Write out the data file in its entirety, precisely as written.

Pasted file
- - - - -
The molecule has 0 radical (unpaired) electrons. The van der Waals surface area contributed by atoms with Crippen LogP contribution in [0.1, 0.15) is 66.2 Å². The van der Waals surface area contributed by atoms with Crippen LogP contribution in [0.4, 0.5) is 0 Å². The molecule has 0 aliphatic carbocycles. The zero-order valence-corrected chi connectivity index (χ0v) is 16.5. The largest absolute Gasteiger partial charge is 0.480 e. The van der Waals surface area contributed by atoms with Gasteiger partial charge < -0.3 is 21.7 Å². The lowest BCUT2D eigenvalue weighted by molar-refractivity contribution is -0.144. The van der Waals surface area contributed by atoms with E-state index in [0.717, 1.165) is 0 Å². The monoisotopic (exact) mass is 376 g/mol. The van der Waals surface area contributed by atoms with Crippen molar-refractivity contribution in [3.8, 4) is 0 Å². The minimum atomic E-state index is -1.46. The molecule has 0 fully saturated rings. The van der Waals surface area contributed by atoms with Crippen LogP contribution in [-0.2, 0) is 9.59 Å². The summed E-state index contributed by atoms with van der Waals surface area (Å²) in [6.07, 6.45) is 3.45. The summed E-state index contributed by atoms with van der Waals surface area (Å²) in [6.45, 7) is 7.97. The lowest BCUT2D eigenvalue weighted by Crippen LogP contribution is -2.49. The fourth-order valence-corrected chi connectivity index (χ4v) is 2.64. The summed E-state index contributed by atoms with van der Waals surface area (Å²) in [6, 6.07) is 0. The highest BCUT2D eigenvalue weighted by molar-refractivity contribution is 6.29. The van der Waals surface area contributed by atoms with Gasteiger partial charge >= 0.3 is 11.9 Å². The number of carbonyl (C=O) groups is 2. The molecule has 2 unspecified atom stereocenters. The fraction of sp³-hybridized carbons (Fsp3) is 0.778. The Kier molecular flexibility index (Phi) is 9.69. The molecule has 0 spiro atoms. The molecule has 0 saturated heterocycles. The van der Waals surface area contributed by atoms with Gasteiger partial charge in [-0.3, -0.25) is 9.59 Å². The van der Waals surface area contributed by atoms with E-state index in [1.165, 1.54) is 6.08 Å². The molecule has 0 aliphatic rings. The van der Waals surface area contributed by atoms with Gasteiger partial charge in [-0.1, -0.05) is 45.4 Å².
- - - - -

The molecule has 0 radical (unpaired) electrons. The van der Waals surface area contributed by atoms with Crippen LogP contribution in [0.1, 0.15) is 66.2 Å². The van der Waals surface area contributed by atoms with Crippen LogP contribution in [0.4, 0.5) is 0 Å². The molecule has 0 aliphatic carbocycles. The zero-order valence-corrected chi connectivity index (χ0v) is 16.5. The largest absolute Gasteiger partial charge is 0.480 e. The van der Waals surface area contributed by atoms with Gasteiger partial charge < -0.3 is 21.7 Å². The lowest BCUT2D eigenvalue weighted by molar-refractivity contribution is -0.144. The van der Waals surface area contributed by atoms with E-state index in [0.717, 1.165) is 0 Å². The monoisotopic (exact) mass is 376 g/mol. The van der Waals surface area contributed by atoms with Crippen molar-refractivity contribution in [3.8, 4) is 0 Å². The minimum atomic E-state index is -1.46. The molecule has 0 fully saturated rings. The van der Waals surface area contributed by atoms with Crippen LogP contribution in [-0.2, 0) is 9.59 Å². The summed E-state index contributed by atoms with van der Waals surface area (Å²) in [6.07, 6.45) is 3.45. The summed E-state index contributed by atoms with van der Waals surface area (Å²) in [6.45, 7) is 7.97. The lowest BCUT2D eigenvalue weighted by Crippen LogP contribution is -2.49. The fourth-order valence-corrected chi connectivity index (χ4v) is 2.64. The summed E-state index contributed by atoms with van der Waals surface area (Å²) in [6, 6.07) is 0. The highest BCUT2D eigenvalue weighted by molar-refractivity contribution is 6.29. The van der Waals surface area contributed by atoms with Gasteiger partial charge >= 0.3 is 11.9 Å². The number of carbonyl (C=O) groups is 2. The molecule has 2 unspecified atom stereocenters. The fraction of sp³-hybridized carbons (Fsp3) is 0.778. The Kier molecular flexibility index (Phi) is 9.69. The molecule has 0 spiro atoms. The molecule has 0 saturated heterocycles. The van der Waals surface area contributed by atoms with Gasteiger partial charge in [-0.3, -0.25) is 9.59 Å². The van der Waals surface area contributed by atoms with E-state index in [1.165, 1.54) is 6.08 Å². The molecule has 0 aliphatic rings. The van der Waals surface area contributed by atoms with Gasteiger partial charge in [-0.1, -0.05) is 45.4 Å².